Last Friday, the Philadelphia Ceili Group brought multi-instrumentalist and award-winning folk singer Jarlath Henderson to a very appreciative Delaware Valley audience (with some driving from as far away as Reading in rush hour traffic to attend). And with a crowd of nearly 50 people in attendance at the Fireside Room of the Commodore John Barry Arts & Cultural Center (AKA The Irish Center) in Mount Airy, the evening was one of brilliant tunes and songs, with Jarlath stunning on pipes (both uilleann and vocal) and accompanied by the talented Glasgow-born Innes Watson on guitar (one audience member was overheard exclaiming “He makes that guitar talk!”). To check out where you can see them perform as they continue their U.S. tour, and to order their CDs, check out Jarlath’s website.

This is just the kick-off to a number of upcoming concerts the Ceili Group is sponsoring, several as a co-production with the Irish Center. First up is next Thursday, May 16, when they bring Beoga to town. In case you haven’t heard, the self-described “new-wave trad” super-group recently shot into the stratosphere when they performed on two Ed Sheeran songs: “Galway Girl” and “Nancy Mulligan.”

Then, on Sunday, June 9, they will be presenting David Curley in concert. Dave is an incredibly talented multi-instrumentalist who plays guitar, mandolin, banjo and bodhran, sings and does some Irish dancing as well. He is part of the band RUNA, as well as being a member of SLIDE. Continue Reading

News

Get Your Green On at Morris Arboretum’s Irish Day

It would be hard to imagine a place greener than the University of Pennsylvania’s sweeping 92-acre expanse of trees and spectacular plantings, Morris Arboretum in Chestnut Hill. So it’s only fitting that the arboretum should host a special Irish Day—a day chock full of Irish culture including music, dance, history, and even a sampling of beer.

Irish Day takes place on Sunday, May 5. All of the festivities are included in the price of admission.

“We did an abbreviated version last year,” says special events coordinator Michelle Conners. “We did it on a Monday, when not as many people were able to take part.” It was largely a special outing for the Irish Immigration Center’s senior luncheon group. Continue Reading

News

Irish Genealogy Group’s Expanding Roots

Aengus Lawlor’s Presentation on Griffith’s Valuation at the April 9th Meeting

 

For over eight years, the Irish Immigration Center in Upper Darby has been steadily and surely attracting a growing crowd of dedicated researchers to their monthly genealogy group. Meeting on the second Tuesday of each month, the gathering has been led by Pat Corey for the past few years. For many people, including myself, who have heard how helpful, valuable, worthwhile and welcoming this group is but are unable to attend the daytime meeting, the Immigration Center has come up with a solution: beginning Thursday, April 25, a second, evening group will be meeting from 7 to 9 p.m. on the last Thursday of every month.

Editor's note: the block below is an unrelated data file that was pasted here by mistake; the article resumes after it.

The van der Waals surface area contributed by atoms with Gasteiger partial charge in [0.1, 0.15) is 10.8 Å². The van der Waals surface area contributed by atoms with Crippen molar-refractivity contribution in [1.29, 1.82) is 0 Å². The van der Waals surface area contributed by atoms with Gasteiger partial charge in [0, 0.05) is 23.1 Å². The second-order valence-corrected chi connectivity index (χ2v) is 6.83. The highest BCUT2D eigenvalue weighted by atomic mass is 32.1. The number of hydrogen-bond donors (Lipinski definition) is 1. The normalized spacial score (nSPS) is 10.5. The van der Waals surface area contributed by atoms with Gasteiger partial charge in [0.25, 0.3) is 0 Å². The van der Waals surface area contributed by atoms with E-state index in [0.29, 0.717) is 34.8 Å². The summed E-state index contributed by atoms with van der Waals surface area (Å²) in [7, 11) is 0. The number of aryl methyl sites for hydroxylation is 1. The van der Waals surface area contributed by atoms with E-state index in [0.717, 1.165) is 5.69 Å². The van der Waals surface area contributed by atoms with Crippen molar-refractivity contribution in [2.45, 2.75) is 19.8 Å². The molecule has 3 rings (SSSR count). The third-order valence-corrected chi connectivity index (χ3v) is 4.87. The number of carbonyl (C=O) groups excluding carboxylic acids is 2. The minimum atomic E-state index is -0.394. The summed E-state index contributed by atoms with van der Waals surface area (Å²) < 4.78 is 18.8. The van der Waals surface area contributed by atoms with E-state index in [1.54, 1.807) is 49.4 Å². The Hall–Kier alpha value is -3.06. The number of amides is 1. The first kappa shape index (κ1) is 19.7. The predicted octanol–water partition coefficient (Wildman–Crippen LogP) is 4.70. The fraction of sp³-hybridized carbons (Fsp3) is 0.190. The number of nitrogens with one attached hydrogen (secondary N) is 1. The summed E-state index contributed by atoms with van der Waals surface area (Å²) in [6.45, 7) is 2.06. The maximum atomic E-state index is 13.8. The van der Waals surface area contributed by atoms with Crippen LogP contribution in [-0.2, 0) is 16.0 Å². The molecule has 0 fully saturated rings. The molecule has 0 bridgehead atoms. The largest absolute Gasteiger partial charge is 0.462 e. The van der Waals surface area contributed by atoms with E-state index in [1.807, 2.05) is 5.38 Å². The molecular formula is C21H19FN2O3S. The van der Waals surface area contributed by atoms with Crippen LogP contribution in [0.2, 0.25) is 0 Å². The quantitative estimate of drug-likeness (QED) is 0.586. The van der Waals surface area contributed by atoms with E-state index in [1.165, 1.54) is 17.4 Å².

“We get a lot of phone calls from people inquiring about the genealogy group. They want to attend, but because of work and other commitments, aren’t able to make a meeting held in the middle of the day,” Nicola Bell, the Center’s Community Programs and Communications Director, explained.

About a month ago, the Center’s Executive Director, Emily Norton Ashinhurst, and I also discussed this. She knew of my interest and experience in genealogy and the podcasts I had recently started recording for this website. She had several members of the current group who were on board to assist with facilitating a second, evening meeting, but didn’t necessarily want to lead it regularly. She asked if I would be interested. I thought about it for about two seconds, and answered with a resounding, “Yes!”

Attending this month’s daytime meeting on Tuesday to get a sense of how the current group runs, I was struck by the genuine camaraderie and appreciation shown for each other’s research. With over 30 people in attendance (some meetings have seen as many as 60), everyone there came away with some new insight into how to further their own search for ancestors. Pat Corey has done a wonderful job of growing this group and providing guidance and leadership while making everyone feel like this is their meeting. I was also overwhelmed by how many people said that they plan on attending the evening meeting as well the daytime meeting from now on.

And that is what I envision the Thursday night group to be, a welcoming second place to come and share a love of all things genealogical. With current members Aengus Lawlor (who did an incredibly informative presentation on Griffith’s Valuation at Tuesday’s meeting) and Bill McCray on board to help facilitate, there will be a monthly topic to focus on, guest speakers, and lots of discussion.

Nicola Bell summed it up best when she relayed some of the comments and questions she gets from people enquiring about the meetings: “People will say, ‘I’m not Irish, can I join?’ And ‘I have no experience, can I come?’ And “I don’t know where to start, will I be welcome?’ I tell them all, ‘Of course. Everybody’s welcome.’”

“Everybody’s Welcome.” That will be the topic for the first evening meeting. Come out and join us at The Irish Immigration Center at 7 South Cedar Lane, Upper Darby, Pa., 19082, Thursday, April 25th at 7 p.m. For more information, check out the Immigration Center’s website and the Facebook Events page.

Can’t wait for the meeting? Listen to the “Who’s Your Granny” podcasts on “Tea with Irish Philly.

Podcast: A Beginner’s Guide to Irish Genealogy

Podcast: The Ins and Outs of DNA Testing